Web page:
"Now, do we have a picture or do we have irrefutable, beyond a reasonable doubt evidence? This is not a court of law. And intelligence does not work that way," he told CNN's State of the Union.

But Kerry said last week, "We can tell you beyond any reasonable doubt that our evidence proves the Assad regime prepared for this attack, issued instructions to prepare for this attack, warned its own forces to use gas masks."

Kerry says the amount of information that's been declassified is "unprecedented."

That information boils down to summaries of what the evidence is.

'Concrete' evidence: Described, not declassified

Physical, "concrete" evidence shows where the rockets came from, when they were fired, and that not one landed in regime-controlled territory, Kerry said.

"Satellite detections corroborate that attacks from a regime-controlled area struck neighborhoods where the chemical attacks reportedly occurred," a declassified White House report says. "... The lack of flight activity or missile launches also leads us to conclude that the regime used rockets in the attack."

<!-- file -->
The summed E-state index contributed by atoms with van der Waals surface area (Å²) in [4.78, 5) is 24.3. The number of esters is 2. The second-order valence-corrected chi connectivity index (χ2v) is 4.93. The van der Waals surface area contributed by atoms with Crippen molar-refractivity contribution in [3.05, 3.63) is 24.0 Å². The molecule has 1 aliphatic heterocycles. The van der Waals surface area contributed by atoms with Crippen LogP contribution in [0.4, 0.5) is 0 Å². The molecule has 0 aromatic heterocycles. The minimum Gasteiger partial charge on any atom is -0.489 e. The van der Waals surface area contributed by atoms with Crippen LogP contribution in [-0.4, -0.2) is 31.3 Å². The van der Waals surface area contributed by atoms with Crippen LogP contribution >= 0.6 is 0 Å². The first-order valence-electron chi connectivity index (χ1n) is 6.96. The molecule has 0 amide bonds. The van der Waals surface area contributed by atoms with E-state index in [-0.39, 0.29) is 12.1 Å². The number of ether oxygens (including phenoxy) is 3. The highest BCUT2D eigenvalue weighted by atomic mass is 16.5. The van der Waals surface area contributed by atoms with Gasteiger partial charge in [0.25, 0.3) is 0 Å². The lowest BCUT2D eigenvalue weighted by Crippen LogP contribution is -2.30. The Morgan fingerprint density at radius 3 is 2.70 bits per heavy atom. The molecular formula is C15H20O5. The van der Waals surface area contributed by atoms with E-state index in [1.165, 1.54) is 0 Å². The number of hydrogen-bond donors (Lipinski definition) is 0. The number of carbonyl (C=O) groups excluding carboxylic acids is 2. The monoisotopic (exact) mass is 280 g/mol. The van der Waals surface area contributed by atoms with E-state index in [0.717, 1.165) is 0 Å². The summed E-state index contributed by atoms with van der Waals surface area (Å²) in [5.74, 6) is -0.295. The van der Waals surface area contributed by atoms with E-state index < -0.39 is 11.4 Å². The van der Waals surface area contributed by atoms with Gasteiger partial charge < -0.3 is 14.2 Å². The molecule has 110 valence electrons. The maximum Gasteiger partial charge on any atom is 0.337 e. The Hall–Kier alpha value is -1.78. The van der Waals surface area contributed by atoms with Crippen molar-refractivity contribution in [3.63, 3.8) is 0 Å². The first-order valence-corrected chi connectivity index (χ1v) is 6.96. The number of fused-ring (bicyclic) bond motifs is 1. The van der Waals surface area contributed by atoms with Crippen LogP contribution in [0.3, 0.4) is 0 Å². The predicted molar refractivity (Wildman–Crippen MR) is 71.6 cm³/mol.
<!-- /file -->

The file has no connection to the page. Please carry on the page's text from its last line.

The White House released a map, but no satellite images.

The report also cites "multiple streams of intelligence," without giving specifics.

'Intercepted communications'

"In the three days prior to the attack, we collected streams of human, signals and geospatial intelligence that reveal regime activities that we assess were associated with preparations for a chemical weapons attack," the U.S. report says.

"Syrian chemical weapons personnel were operating in the Damascus suburb of 'Adra... near an area that the regime uses to mix chemical weapons, including sarin. On August 21, a Syrian regime element prepared for a chemical weapons attack in the Damascus area, including through the utilization of gas masks."

"We have a body of information, including past Syrian practice, that leads us to conclude that regime officials were witting of and directed the attack," the report says. "... We intercepted communications involving a senior official intimately familiar with the offensive who confirmed that chemical weapons were used by the regime on August 21 and was concerned with the U.N. inspectors obtaining evidence."